Woodford investors face a further wait for cash from his ruined fund

Woodford investors face a further agonising 10-day wait for what’s left of their savings as ruined fund delays payouts

  • The first payouts are now due to start on 30 January
  • Investors will be told the amount they will get around 28 January 2020 
  • The equity income fund has lost 15%  since investors were locked in at the start of summer 

Investors in Neil Woodford’s stricken equity income fund will have to wait an extra 10 days to receive their first payouts, which are now due to start on 30 January.

They also face a delay in being told the amount they will get, from January 13 to around 28 January 2020.

The postponement is to ensure investors retain exposure to markets until the fund is wound up – still scheduled for mid-January – and to minimise the cost of liquidating money market holdings, according to the latest update from administrators.

Investor backlash: There is widespread anger over Neil Woodford’s management of the equity income fund, and his decision to take some £8.6m in fees after its suspension in June

This also reveals the fund has lost 15 per cent since investors were locked in at the start of summer, versus a 9 per cent gain by the FTSE All Share during that time.

And although it is up 1 per cent since Woodford was ousted in October, this still lags the 6 per cent gain in the All Share.

(Source: Link Asset Management)

(Source: Link Asset Management)

Hundreds of thousands of investors face losses following the collapse of the fund, but are waiting to get some of their money back.

People who hold it on an investing platform or in a pension will be paid direct into their account or fund.

Administrators Link Asset Services say fund platforms might take a few extra days to process payments, after they are made on 30 January. The full timetable is below.

Source: Link Asset Management

Source: Link Asset Management

At the end of last year, Link said that £1.65billion had been raised from the sale of 56 per cent of the fund to date, and today it revised that to £1.9 billion which represents 63 per cent of the value of the fund. 

That relates only to the relatively liquid ‘A’ portion of the portfolio being run by US investment bank BlackRock.

The task of selling the much more illiquid assets is being handled by specialists at Park Hill, and today Link only said: ‘We continue to work with Park Hill to explore opportunities for the sale of assets within Portfolio B.’

Accounts for the 2017/18 year published earlier this week showed that Woodford and his business partner Craig Newman scooped £13.8million in dividends from their investment business while it was descending into crisis, with investors already fleeing funds.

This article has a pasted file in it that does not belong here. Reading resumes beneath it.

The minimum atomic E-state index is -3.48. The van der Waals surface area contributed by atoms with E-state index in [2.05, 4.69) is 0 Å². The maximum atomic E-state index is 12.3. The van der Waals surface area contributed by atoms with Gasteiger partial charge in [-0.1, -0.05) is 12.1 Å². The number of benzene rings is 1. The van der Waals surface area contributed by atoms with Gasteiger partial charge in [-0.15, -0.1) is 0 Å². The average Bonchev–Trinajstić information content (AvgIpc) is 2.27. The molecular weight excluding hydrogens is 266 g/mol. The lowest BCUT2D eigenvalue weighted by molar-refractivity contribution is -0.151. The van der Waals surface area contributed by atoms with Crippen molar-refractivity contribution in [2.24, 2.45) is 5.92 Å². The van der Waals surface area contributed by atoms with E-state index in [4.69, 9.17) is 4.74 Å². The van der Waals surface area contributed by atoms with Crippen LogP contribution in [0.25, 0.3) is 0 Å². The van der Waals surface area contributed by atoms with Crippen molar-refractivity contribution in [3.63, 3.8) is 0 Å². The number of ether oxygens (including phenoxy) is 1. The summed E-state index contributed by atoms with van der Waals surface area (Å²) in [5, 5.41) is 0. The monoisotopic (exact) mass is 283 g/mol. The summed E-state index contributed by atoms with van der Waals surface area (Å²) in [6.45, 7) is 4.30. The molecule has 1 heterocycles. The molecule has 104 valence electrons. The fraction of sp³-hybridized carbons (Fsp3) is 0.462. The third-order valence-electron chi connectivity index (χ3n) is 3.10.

That’s compared to the £36.5million that the pair took out of Woodford Investment Management in the 2017/18 year. 

There is widespread anger over Woodford’s management of the equity income fund, and his decision to take some £8.6million in fees between its suspension in June and the decision to wind it up.

His smaller Woodford Income Focus fund has been taken over by Aberdeen Standard Investments, and Woodford Patient Capital Trust by Schroders Investment Management.

Woodford has reportedly travelled to China to drum up interest from investors in early stage businesses, in what is assumed to be an attempt to resurrect his career. 

Ryan Hughes, head of active portfolios at AJ Bell, says: ‘Investors will be disappointed by the news that the initial payment will be delayed from the date given in the communication last month but ultimately it’s important the fund is wound up in the appropriate manner.

‘Link has provided a further update on how the liquidation is going and news that BlackRock has now sold down 90 per cent of their element is positive.

‘However, there remains little hint as to the progress that Park Hill are making with the illiquid element of the portfolio and this may be an indication that these disposals are proving to be challenging.

‘Given this represents around one third of the fund, investors should expect the liquidation process to continue for a considerable period.

‘With updated performance figures, it is clear to see that even in the wind up of the fund, investors have received no respite from the underperformance of the market, with the portfolio lagging by a further 5 per cent since Woodford was removed as manager of the fund with the bulk of this underperformance coming from the illiquid parts of the portfolio having their value reduced.

‘Attention will now focus on the next communication on 28th January when investors will get their first indication of how much the initial payment will be.’


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